Monday, March 2, 2020

The Mulekite Homeland in the Land of Promise – Part XIV

Continued from the previous post regarding the Mulekite homeland, where they landed, where they settled, and who they were, and how numerous theorists have treated this subject erroneously; and continuing below with the list of 14 erroneous points by theorists. 
11. The Jaredites wars of annihilation and final destruction did not include all the Jaredites, only a portion of them died, thus there were survivors 
This belief is common among Mesoamerican Theorists because Jaredite survivors are essential to their Centeral America model, however the scriptures make it quite clear that all the Jaredites were destroyed except for Coriantumr and Ether in those wars, and the final, great battle. Yet, Hauck who wrote: “One thing appears certain, however—individual Jaredites survived that war,” also claimed there was a remnant of the Jaredites in Zarahemla with the Mulekites, and Sorenson claims that Jaredites lived into the Nephite era and strongly influenced their behavior, while Nibley denounces any reader who believes in this total destruction and cites numerous suggestions why there were Jaredite survivors.
In fact, Nibley uses a fallacious argument to make his point that Jaredites survived among the Lamanites when he writes: “In time descendants of Jaredite hunters and robbers would combine with Lamanite riffraff, as their ancestors did with the Mulekites, and the old Jaredite stock would survive like the Nephite, as a ‘mixture’ only” (1 Nephi 13:30.
    This argument is based on or claimed to be supported by 1 Nephi 13:30, which is clearly a misreading or misunderstanding of Nephi’s words. Nephi in this cited work is receiving a vision of the future of his seed and the seed of his brethren (Lamanites), that after the Gentiles, who have gone forth out of captivity (Americans who had been subject to King George and England) and are upon the face of the land, “which is the land that the Lord God hath covenanted with thy father and his seed should have for the land of their inheritance, that the “Lord God will not suffer that the Gentiles will utterly destroy the mixture of thy seed, which are among thy brethren.”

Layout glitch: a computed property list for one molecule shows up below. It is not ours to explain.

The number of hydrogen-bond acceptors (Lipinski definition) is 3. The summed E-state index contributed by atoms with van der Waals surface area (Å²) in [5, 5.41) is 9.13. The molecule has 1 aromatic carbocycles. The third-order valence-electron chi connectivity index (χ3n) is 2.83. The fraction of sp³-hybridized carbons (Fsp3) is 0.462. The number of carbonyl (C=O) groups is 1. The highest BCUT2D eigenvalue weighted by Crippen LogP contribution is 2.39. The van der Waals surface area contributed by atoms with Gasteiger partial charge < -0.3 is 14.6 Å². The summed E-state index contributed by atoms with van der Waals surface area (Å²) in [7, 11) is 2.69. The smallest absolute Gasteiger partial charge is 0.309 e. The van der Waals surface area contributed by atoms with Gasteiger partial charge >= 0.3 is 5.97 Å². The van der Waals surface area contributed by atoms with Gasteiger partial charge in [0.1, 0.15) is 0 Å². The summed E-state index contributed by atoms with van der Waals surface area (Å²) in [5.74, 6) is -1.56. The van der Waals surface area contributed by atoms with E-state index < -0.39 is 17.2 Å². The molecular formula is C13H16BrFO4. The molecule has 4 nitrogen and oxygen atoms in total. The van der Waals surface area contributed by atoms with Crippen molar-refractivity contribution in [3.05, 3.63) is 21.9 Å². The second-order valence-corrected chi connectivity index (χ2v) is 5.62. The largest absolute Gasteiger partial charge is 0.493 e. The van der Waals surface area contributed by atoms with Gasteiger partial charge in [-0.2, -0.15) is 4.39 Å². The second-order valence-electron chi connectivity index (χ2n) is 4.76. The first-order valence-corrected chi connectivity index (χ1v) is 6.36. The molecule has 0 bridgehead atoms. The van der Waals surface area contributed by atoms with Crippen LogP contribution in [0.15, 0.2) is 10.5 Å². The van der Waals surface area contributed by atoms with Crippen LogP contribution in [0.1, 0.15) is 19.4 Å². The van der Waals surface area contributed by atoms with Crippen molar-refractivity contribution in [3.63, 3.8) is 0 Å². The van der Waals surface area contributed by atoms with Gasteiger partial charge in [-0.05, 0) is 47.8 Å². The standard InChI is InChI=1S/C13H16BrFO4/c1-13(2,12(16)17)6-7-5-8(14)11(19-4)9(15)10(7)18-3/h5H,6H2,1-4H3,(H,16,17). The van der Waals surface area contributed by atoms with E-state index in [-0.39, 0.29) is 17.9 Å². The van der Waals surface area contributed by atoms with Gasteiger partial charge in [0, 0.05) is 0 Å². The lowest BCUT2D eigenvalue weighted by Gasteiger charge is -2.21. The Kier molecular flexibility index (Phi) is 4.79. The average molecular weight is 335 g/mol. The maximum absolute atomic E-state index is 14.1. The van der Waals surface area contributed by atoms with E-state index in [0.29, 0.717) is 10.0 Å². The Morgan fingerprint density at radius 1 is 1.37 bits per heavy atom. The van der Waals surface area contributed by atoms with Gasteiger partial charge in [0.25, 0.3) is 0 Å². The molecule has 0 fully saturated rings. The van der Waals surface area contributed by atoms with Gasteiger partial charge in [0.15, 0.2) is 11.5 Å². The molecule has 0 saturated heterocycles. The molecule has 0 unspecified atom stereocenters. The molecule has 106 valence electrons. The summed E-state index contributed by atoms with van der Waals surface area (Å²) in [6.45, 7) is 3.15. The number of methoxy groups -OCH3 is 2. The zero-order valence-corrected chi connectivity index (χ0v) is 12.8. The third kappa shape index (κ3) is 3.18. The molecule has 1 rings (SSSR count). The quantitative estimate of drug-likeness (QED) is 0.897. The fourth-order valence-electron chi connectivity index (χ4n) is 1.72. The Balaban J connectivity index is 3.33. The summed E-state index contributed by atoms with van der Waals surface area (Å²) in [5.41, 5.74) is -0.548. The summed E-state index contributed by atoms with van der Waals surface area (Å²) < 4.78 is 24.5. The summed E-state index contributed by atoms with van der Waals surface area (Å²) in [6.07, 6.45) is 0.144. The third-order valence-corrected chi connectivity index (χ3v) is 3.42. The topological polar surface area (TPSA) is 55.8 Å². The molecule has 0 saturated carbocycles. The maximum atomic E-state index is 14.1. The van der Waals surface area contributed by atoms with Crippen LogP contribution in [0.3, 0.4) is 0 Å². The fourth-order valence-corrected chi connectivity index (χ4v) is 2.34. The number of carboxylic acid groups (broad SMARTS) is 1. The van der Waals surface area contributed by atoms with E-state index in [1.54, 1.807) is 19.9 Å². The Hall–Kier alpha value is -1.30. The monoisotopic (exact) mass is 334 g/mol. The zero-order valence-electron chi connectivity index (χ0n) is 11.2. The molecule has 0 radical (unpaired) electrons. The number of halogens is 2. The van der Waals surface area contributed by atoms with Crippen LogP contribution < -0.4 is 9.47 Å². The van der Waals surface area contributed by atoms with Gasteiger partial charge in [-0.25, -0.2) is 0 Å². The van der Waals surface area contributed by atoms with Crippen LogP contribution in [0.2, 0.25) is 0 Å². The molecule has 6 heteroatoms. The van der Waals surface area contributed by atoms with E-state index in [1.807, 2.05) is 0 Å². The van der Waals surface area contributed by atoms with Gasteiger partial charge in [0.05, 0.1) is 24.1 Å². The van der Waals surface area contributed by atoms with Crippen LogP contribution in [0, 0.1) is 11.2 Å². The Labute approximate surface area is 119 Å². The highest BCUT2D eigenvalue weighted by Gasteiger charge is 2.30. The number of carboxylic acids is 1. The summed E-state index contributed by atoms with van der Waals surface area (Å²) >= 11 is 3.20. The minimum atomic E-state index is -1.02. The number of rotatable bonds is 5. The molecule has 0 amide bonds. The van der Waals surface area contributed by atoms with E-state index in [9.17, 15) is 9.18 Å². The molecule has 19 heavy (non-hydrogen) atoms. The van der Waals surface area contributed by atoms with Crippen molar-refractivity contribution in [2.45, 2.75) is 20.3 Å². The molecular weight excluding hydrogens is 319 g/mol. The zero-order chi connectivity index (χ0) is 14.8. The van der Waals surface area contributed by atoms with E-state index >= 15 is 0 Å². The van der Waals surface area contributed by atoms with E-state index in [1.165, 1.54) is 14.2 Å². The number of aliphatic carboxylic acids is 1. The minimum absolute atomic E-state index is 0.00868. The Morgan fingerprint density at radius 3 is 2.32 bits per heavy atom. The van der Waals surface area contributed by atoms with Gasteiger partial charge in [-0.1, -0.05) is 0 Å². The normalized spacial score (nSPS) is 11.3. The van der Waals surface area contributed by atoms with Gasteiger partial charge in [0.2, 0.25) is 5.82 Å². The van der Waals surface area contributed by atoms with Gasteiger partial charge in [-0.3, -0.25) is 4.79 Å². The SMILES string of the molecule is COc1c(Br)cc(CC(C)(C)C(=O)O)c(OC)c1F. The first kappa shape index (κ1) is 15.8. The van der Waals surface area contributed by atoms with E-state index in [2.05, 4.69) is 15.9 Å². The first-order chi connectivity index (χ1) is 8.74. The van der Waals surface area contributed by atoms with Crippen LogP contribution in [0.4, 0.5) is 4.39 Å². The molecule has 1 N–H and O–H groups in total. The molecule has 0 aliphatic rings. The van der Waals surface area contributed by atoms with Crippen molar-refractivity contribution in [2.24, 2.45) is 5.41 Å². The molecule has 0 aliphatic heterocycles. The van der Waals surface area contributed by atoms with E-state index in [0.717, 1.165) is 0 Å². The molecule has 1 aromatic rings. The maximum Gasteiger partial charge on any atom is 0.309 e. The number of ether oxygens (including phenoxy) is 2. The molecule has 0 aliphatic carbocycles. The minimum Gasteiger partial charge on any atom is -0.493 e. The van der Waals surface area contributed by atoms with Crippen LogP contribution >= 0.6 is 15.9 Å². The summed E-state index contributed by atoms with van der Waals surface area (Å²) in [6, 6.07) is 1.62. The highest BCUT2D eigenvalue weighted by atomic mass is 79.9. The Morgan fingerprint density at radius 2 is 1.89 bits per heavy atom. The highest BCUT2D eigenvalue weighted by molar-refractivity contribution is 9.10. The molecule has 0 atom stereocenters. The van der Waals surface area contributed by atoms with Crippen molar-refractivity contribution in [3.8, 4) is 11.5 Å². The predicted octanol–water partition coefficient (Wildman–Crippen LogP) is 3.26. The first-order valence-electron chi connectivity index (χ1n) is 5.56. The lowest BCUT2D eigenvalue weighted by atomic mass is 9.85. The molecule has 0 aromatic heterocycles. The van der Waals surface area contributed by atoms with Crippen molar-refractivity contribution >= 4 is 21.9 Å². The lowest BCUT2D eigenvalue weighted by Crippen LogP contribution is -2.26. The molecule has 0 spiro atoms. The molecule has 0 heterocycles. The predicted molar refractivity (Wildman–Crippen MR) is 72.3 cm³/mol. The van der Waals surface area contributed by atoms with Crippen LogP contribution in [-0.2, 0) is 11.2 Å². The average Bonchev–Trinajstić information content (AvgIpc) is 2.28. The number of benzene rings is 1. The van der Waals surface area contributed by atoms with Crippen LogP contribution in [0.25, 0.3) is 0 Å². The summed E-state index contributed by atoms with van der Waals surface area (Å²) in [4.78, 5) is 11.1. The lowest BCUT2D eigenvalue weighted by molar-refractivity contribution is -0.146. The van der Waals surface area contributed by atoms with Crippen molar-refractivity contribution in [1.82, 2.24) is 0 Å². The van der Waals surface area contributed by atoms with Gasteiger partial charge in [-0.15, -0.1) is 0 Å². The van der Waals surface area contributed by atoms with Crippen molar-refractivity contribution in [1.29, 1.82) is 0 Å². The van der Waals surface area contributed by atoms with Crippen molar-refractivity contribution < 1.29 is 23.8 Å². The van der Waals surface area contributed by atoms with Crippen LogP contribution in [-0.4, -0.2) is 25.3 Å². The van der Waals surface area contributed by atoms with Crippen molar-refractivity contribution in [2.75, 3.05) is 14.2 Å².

The seed of Nephi, of course, are the Nephites, and the seed of his brethren, of course, are the Lamanites. Consequently, there would be a remnant of Nephi’s seed (the dissenters who joined the Lamanites over the centuries in the land of promise) mixed in with the surviving Lamanites, “and this the seed of thy father” (1 Nephi 13:34). Thus, it cannot be concluded as Nibley so often does, that Nephi meant there were Jaredites among his Nephite seed that would be mixed with his brethren, the Lamanites.
    So let us take a look at the actual scriptures to see if there is any indication of survivors:
Ether recorded the final events of the Jaredites and the last battles of their Civil War

The record of the final destruction of the Jaredites was made by Ether while in hiding (Ether 13:14), viewing by night the evil of the Jaredites who, scattered over the whole earth (Ether 13:17), not a single one had repented of their evil. Two years after the beginning of the final battles (Ether 13:18-20), the Lord had Ether prophesy to Coriantumr that all the kingdom and all the people, including his own family would be destroyed, “every soul should be destroyed save it were Coriantumr,” and that he should live to see the fulfilling of the prophecies about another people receiving the land of promise for their inheritance who would bury him (Ether 13:21). The battles then resumed in earnest and “there began to be a war upon all the face of the land” and “every man” was involved (Ether 13:25).